Chlorinated solvent contamination is an extensive problem in the UK due to their wide use throughout the 20th century in industries such as dry cleaners and metal processing plants.
Chlorinated solvents are organic compounds that contain chlorine atoms. The properties of chlorinated solvents make them ideal for many industrial-cleaning applications such as degreasing oils and fats. The properties of different chlorinated solvents needs to be carefully assessed when selecting the most appropriate remedial solution as some are more recalcitrant than others. Common solvents include Tetrachloroethene (PCE) and Trichloroethene (TCE), used extensively in the dry-cleaning industry, and 1,1,1 - Trichloroethane (TCA) and Methylene Chloride used as industrial degreasers.
Chlorinated Solvents when released into the subsurface will tend to sink through the saturated zone as they are denser than water. As a result small droplets (ganglia) get trapped in the soil ‘pore-space’ as a Non-Aqueous Phase Liquid (NAPL), which in turn can act as a long-term source of dissolved phase contamination. These NAPL source zones can hamper any site remediation effort, as they are difficult to treat and detect. Often correlation of groundwater sample concentrations against saturation solubility’s for specific solvent compounds is required to determine the location of NAPL source areas.
Chlorinated Solvents are volatile and relatively soluble, the latter resulting in the quick formation of a dissolved phase plume down gradient of the original spillage. Additionally, as chlorinated solvents are dense non-aqueous phase liquids (DNAPL) they will tend to partition deeper into an aquifer than other compounds, pooling on impermeable layers such as clay, which in turn become saturated as the solvent seeps through the soil matrix. Positively however they will be subject to natural attenuation processes, the most important being bio-degradation. Although the process of bioremediation will ultimately lead to the destruction of the solvent incomplete metabolism can result in the generation of more mobile or toxic by-products e.g. Vinyl Chloride.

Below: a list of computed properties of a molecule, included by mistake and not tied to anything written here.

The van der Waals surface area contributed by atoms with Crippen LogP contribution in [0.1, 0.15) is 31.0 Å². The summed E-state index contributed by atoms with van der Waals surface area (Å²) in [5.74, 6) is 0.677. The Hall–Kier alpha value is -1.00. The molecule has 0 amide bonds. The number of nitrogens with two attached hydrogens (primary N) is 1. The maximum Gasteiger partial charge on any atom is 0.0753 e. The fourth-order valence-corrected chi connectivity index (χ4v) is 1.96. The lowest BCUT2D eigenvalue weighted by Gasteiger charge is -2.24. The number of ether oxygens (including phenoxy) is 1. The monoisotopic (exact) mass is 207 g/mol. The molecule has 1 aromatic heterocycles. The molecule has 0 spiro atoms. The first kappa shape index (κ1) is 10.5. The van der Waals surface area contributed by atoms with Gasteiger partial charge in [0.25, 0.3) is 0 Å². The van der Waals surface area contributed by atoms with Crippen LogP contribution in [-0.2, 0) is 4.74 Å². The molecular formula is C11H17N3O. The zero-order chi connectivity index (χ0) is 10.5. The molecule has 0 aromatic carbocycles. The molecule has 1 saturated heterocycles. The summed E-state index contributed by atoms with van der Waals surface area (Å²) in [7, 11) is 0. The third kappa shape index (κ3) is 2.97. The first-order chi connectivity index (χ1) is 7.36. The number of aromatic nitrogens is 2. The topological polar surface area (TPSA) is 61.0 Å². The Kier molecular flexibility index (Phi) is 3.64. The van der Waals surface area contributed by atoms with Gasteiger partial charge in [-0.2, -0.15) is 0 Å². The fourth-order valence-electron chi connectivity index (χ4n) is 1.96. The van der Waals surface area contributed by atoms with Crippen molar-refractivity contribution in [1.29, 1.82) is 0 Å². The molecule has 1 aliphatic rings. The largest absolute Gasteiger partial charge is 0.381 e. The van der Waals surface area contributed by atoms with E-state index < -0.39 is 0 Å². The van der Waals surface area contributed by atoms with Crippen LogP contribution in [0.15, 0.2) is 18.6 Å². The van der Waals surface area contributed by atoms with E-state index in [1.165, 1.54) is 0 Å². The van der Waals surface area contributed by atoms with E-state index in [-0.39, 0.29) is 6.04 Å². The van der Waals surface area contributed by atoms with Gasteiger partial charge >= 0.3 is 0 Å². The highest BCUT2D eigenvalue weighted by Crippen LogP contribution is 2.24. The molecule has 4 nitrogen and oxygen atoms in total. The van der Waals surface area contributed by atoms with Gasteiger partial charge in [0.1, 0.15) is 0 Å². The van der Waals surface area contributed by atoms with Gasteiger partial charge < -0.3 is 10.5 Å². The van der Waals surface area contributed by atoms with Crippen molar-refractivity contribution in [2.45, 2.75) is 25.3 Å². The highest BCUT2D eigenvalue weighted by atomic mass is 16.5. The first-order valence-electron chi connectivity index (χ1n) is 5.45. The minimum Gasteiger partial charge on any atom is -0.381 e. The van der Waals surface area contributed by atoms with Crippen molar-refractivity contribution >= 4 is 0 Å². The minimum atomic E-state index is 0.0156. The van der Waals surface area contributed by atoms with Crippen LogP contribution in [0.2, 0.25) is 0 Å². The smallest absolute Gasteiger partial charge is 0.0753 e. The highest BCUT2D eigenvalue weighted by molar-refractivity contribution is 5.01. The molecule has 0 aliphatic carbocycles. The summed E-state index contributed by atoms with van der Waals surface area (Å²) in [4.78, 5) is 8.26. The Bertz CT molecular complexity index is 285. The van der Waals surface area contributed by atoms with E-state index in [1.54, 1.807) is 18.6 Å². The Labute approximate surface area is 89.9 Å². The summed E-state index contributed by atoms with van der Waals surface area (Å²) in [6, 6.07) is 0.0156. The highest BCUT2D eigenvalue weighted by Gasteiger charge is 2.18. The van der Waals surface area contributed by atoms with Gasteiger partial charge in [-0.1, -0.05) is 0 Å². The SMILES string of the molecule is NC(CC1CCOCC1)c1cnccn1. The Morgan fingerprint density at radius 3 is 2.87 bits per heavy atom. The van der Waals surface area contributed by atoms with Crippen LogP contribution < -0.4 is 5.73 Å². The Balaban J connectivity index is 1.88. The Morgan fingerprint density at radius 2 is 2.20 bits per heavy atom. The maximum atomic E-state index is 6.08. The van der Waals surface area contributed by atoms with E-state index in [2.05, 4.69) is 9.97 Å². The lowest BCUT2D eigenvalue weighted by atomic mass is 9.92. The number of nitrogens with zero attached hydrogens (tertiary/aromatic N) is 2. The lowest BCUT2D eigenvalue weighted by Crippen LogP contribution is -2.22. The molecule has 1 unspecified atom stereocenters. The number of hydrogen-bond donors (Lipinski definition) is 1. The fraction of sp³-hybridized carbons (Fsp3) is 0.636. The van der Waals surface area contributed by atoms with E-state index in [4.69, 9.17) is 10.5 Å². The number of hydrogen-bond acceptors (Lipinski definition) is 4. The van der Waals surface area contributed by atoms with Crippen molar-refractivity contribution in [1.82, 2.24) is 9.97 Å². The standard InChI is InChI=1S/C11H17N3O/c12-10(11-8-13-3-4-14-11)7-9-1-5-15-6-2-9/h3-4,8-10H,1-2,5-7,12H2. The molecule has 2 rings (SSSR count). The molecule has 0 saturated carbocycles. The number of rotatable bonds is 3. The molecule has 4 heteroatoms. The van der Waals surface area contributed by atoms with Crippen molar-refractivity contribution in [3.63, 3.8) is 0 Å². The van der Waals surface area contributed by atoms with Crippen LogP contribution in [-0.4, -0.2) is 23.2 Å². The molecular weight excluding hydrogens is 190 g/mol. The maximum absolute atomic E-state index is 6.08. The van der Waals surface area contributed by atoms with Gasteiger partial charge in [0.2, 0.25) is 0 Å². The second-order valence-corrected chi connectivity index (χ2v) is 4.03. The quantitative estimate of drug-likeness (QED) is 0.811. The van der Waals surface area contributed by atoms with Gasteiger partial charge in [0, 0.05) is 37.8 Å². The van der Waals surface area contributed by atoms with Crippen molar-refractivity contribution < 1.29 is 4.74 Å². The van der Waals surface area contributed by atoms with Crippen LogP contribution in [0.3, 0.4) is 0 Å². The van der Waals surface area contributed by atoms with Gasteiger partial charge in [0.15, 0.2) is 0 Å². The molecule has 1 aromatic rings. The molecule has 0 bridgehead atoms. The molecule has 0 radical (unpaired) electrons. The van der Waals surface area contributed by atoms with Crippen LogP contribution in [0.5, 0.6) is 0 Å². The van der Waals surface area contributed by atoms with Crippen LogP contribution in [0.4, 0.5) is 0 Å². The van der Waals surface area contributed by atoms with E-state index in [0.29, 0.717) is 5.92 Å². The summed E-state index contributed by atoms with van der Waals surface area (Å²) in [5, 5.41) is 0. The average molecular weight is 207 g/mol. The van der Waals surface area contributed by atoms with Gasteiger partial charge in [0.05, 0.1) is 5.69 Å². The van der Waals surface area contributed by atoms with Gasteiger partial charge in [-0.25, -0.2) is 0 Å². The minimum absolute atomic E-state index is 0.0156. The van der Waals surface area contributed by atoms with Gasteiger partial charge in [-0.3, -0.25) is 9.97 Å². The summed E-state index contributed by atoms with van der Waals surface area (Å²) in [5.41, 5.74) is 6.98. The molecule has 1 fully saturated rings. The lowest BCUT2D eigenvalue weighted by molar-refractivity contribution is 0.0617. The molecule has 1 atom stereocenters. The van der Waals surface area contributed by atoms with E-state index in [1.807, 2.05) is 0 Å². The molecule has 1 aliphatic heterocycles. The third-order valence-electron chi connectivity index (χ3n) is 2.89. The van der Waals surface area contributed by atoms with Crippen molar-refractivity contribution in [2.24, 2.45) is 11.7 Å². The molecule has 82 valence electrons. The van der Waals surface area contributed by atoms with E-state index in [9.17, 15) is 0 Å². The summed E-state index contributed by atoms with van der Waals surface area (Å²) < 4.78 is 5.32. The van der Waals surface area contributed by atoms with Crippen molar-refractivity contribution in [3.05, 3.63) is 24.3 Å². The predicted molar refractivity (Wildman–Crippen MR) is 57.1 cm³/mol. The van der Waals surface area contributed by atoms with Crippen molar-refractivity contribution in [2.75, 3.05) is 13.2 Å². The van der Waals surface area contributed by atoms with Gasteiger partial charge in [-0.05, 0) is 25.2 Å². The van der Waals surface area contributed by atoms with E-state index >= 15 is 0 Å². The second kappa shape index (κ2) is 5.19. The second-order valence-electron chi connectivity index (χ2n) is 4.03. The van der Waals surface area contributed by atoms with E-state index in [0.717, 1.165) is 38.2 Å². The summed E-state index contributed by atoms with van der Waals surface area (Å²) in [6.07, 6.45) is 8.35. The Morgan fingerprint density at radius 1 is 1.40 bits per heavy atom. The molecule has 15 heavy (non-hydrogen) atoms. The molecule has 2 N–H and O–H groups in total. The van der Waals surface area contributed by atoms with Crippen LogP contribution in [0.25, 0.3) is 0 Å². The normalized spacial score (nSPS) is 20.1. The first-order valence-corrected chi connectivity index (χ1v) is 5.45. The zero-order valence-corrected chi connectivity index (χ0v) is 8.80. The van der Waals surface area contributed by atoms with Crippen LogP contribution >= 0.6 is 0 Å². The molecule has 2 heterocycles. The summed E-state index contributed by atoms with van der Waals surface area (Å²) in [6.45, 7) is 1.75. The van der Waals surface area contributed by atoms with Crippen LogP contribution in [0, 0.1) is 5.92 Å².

As with most organic based compounds a larger percentage of the Chlorinated Solvents mass will be held in the soil phase albeit to a lesser extent than TPH. Relative to TPH a higher mass percentage will be partitioned in the dissolved phase.
A number of approaches can be used to address Chlorinated Solvent contamination in-situ.
For contamination trapped in the unsaturated zone, Vacuum extraction techniques can be used to extract the contaminant in the vapour phase, such as:
Soil Vapour Extraction (SVE)
Dual Phase Vacuum Extraction (DPVE)
The treatment of NAPL source zones can be achieved using:
Steam enhanced remediation (SER)
Longer-term options include:
Intensive in-situ bioremediation
Air Sparge/Vacuum Extraction.
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One of the most cost effective means of addressing the down gradient dissolved phase is the use of in-situ bioremediation, reactive barriers or Air Sparge/Vacuum Extraction. Go to Remediation Technology sections for review of remedial techniques.